Twit. I’m basing that statement on what I’ve read here. Again, you clearly haven’t been reading the comments, so please stop arguing from ignorance. What it has to do with the subject is that SfO is trying to sell himself as a champion of local governance, while – even when challenged on it and given practical suggestions for how to do so numerous times – he has done nothing to make this a reality. (This, in addition to his other idiotic and disgusting free-market ideas, is why he has such naive and ridiculous notions of how a liberating federal system is going to come about.) The people he’s accusing of being worshippers of government power, on the other hand, are involved in local politics and working to build local capacity. Do you get this now?

    that kind of involvement is admirable, and I support my boyfriend’s efforts in the same (i’m only an alien resident here, i don’t count), but both of us very much feel that the virtual death of the Green Party on the national scene in 2000 was a severe throwback.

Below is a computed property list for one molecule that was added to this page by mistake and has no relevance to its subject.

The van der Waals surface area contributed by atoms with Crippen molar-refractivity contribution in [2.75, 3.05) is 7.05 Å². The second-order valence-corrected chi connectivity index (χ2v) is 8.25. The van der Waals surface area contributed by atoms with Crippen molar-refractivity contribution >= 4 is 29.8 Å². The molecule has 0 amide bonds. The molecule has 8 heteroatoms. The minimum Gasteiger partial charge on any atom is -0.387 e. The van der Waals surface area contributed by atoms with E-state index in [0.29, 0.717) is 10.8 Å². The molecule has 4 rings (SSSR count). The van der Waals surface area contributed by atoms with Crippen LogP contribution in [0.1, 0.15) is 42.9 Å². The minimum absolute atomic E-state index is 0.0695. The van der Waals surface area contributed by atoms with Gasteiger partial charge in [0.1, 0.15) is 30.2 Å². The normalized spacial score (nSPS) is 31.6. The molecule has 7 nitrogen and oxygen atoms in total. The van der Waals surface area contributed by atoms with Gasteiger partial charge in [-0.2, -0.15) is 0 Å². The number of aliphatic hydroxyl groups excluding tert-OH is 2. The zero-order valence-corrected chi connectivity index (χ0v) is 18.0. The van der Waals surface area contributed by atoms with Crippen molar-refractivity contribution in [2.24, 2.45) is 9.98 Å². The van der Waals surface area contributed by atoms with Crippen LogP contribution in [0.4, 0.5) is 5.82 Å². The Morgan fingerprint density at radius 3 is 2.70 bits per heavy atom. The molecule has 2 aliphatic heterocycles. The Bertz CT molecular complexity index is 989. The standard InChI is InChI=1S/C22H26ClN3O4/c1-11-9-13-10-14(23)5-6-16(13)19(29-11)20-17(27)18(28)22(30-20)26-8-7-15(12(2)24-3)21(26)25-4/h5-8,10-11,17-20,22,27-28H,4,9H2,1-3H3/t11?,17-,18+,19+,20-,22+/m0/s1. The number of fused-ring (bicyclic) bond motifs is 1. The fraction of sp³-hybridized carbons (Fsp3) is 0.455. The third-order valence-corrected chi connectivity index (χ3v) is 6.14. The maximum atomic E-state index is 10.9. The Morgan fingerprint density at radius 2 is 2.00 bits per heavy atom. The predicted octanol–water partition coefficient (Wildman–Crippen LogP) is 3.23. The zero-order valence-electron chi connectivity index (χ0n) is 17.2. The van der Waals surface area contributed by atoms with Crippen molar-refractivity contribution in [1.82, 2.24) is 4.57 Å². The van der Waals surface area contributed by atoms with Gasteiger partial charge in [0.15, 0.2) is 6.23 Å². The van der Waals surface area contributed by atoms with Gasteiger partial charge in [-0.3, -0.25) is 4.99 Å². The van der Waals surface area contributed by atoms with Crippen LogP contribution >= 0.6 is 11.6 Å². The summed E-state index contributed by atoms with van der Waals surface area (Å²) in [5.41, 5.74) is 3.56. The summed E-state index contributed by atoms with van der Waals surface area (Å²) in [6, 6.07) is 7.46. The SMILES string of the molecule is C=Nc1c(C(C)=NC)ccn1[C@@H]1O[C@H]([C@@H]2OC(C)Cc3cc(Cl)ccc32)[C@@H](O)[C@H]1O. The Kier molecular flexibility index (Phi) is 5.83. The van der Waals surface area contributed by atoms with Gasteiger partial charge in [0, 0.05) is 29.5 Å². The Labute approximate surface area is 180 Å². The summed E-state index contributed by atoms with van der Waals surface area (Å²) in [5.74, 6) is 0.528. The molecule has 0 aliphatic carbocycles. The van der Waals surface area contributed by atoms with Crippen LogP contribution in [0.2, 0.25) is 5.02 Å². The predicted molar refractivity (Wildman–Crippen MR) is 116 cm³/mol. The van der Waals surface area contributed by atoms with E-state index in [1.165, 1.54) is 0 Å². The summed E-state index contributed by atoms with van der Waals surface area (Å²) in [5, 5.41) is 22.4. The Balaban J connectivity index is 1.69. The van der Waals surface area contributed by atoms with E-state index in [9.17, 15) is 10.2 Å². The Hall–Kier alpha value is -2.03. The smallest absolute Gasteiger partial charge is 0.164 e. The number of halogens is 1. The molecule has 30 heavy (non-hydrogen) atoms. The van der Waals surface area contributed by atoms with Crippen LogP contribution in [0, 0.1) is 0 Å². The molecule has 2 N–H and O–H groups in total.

Who gives a shit what you feel?

    anyway, I still get the feeling that people here are just far less critical of the things they want to be true. it’s far less bad here than on ZNet, for example, but it’s still there.

    People everywhere are less critical of things they want to be true. Is there a substantive argument there somewhere? You call yourself a progressive, and yet you lack any appreciation of what a McCain presidency would mean for progressive movements in the US and abroad. From this I conclude that you’re a dimwit or a liar.

  313. #316 SC
    October 11, 2008